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This Week in School Reopenings: Many Students Remain Remote, Despite In-Person Options. Will Opt-Outs Pose Roadblock Next Fall?

By Asher Lehrer-Small | May 3, 2021

Biden’s 100-day mark in the White House came and went last week, and most experts agree that the president has made good on his promise to reopen classrooms. Weeks before his January inauguration, which coincided with the mid-winter peak in coronavirus cases, more than half of American students were attending remote-only schools. Now, the share stands at just 3 percent.

But opening classrooms does not guarantee that students actually select in-person learning. In many population-dense urban school districts, a troubling trend has begun to emerge: Even after schools open their doors, a majority of students are turning down the chance to return.

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That raises questions about what it will take to bring students back to classrooms not just this spring, but into next fall. How will schools manage distancing protocols if they are met with an influx of students in September? Or if families opt to keep students remote into next school year, how will districts allocate resources to beef up online learning options?

From state mandates against “hybrid” learning next year — stipulating that schools must be either fully remote or fully in person — to freshly minted virtual learning academies, schools and districts are prepping for what is shaping up to be another challenging fall.

Here’s what you need to know about the state of play on school reopenings across the nation, powered by data and insights from the school calendar tracking website Burbio.

1 Share of remote middle and high schools shrinking

Across the country, younger students have been the first to return to classrooms once districts open their doors. As a result, the share of middle and high school students attending remote-only schools has remained a notch above that of elementary schoolers for months.

This week, however, the share of older students in online-only schools nearly caught up to youngsters — each edging toward zero.

Just 4 percent of middle and high school students still lack access to in-person learning, both down from 8 percent last week. Remote-only rates for elementary students fell from 3 percent to 2 percent.

Fifty-nine percent of high schoolers and 64 percent of middle schoolers go to schools with daily in-person instruction, compared to nearly three-quarters of younger students.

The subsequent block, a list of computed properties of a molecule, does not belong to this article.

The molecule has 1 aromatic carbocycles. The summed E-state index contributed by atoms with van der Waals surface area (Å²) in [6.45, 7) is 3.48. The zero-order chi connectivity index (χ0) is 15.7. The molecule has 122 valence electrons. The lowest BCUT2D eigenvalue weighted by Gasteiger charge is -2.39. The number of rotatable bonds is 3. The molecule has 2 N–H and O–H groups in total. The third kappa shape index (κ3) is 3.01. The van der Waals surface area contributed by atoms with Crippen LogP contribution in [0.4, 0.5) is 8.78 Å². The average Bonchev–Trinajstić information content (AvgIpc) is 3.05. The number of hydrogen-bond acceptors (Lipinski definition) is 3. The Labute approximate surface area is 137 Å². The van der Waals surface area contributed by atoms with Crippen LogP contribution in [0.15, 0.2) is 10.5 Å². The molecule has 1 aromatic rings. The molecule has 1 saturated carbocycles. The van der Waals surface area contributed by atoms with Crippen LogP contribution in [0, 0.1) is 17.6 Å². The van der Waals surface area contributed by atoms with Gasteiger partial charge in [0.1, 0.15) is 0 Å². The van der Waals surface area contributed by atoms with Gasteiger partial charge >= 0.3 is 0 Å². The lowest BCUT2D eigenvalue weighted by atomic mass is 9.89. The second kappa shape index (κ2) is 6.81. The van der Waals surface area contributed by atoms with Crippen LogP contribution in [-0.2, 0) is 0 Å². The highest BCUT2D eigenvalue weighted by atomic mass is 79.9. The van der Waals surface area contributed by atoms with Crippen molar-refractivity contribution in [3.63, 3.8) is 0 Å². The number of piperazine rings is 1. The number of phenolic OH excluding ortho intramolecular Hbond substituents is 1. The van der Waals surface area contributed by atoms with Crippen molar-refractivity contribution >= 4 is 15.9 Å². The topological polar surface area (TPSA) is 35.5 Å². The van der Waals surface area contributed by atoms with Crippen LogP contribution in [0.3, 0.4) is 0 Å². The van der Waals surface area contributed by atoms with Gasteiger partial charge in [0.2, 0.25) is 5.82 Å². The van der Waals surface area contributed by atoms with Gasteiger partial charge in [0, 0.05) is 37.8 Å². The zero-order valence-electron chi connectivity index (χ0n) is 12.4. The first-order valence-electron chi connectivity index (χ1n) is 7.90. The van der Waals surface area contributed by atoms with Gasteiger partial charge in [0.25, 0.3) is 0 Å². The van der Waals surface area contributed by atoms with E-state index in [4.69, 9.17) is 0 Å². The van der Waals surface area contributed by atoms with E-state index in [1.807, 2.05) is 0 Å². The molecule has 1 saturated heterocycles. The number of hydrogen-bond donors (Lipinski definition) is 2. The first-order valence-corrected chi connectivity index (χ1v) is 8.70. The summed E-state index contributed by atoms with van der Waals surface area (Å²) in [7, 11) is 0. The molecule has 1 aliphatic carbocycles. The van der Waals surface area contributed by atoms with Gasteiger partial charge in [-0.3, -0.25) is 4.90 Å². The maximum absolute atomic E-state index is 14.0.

Across all grade levels, rates of virtual-only schooling are edging toward zero. (Burbio)

2 Opt-out rates remain high in many cities

Even as schools increasingly open their doors, many classrooms remain at only a fraction of capacity.

Between 10 and 30 percent of students continue to opt out of in-person learning outside of urban areas. And in most cities, according to the Burbio data team, rates of virtual learning remain well over 50 percent.

Nearly 60 percent of Atlanta students have turned down the chance to return to classrooms, and in Chicago, which underwent a drawn-out battle between its teachers union and district officials over reopening, under 24 percent of students eligible for in-person learning have opted in. In New York City, the nation’s largest district, 61 percent of students are choosing to continue with remote learning.

3 Roadblocks to reopening in the fall

Thanks to high rates of opt-outs from in-person learning in most cities, many of the nation’s largest districts have not yet had to contend with how to manage full-capacity schools during a pandemic.

That could pose a challenge to schools in the fall. Though the CDC reduced its classroom distancing guidance from 6 to 3 feet, 6-foot recommendations remain in place while students eat, and busing also presents a logistical challenge for many districts. If families choose to return their kids to schools at high rates next fall, managing these protocols could be a tight squeeze, Burbio co-founder Dennis Roche predicts.

“[Many urban districts] haven’t had to manage space as efficiently as they will need to if 90%+ of their student bodies return. It would seem that the current guidance may become an issue in some of these areas at that time,” Roche wrote in his most recent update.

Additionally, districts that have juggled irregular schedules — including shortened weeks, reduced hours, and alternating schedules — will still need to expand instructional time next fall in order to return to the typical school day.